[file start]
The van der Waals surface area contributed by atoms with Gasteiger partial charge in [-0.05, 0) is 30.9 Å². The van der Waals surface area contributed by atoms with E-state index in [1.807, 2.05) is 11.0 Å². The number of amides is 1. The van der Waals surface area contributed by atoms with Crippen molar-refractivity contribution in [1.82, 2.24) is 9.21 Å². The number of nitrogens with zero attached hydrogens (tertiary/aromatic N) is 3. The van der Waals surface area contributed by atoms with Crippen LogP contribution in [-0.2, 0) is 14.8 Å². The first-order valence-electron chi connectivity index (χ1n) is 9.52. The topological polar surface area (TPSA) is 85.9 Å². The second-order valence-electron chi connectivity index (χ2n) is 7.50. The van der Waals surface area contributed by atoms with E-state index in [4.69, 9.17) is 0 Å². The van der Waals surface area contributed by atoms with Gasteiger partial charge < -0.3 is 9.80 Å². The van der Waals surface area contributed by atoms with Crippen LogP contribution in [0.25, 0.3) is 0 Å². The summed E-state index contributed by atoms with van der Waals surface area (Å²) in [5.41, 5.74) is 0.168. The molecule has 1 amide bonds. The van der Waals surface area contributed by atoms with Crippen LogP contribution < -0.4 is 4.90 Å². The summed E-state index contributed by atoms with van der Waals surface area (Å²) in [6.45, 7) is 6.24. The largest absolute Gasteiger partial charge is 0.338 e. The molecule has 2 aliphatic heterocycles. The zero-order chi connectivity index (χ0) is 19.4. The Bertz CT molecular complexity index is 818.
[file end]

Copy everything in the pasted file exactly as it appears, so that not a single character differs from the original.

The van der Waals surface area contributed by atoms with Gasteiger partial charge in [-0.05, 0) is 30.9 Å². The van der Waals surface area contributed by atoms with E-state index in [1.807, 2.05) is 11.0 Å². The number of amides is 1. The van der Waals surface area contributed by atoms with Crippen molar-refractivity contribution in [1.82, 2.24) is 9.21 Å². The number of nitrogens with zero attached hydrogens (tertiary/aromatic N) is 3. The van der Waals surface area contributed by atoms with Crippen LogP contribution in [-0.2, 0) is 14.8 Å². The first-order valence-electron chi connectivity index (χ1n) is 9.52. The topological polar surface area (TPSA) is 85.9 Å². The second-order valence-electron chi connectivity index (χ2n) is 7.50. The van der Waals surface area contributed by atoms with E-state index in [4.69, 9.17) is 0 Å². The van der Waals surface area contributed by atoms with Gasteiger partial charge < -0.3 is 9.80 Å². The van der Waals surface area contributed by atoms with Crippen LogP contribution in [0.25, 0.3) is 0 Å². The summed E-state index contributed by atoms with van der Waals surface area (Å²) in [5.41, 5.74) is 0.168. The molecule has 1 amide bonds. The van der Waals surface area contributed by atoms with Crippen LogP contribution < -0.4 is 4.90 Å². The summed E-state index contributed by atoms with van der Waals surface area (Å²) in [6.45, 7) is 6.24. The largest absolute Gasteiger partial charge is 0.338 e. The molecule has 2 aliphatic heterocycles. The zero-order chi connectivity index (χ0) is 19.4. The Bertz CT molecular complexity index is 818.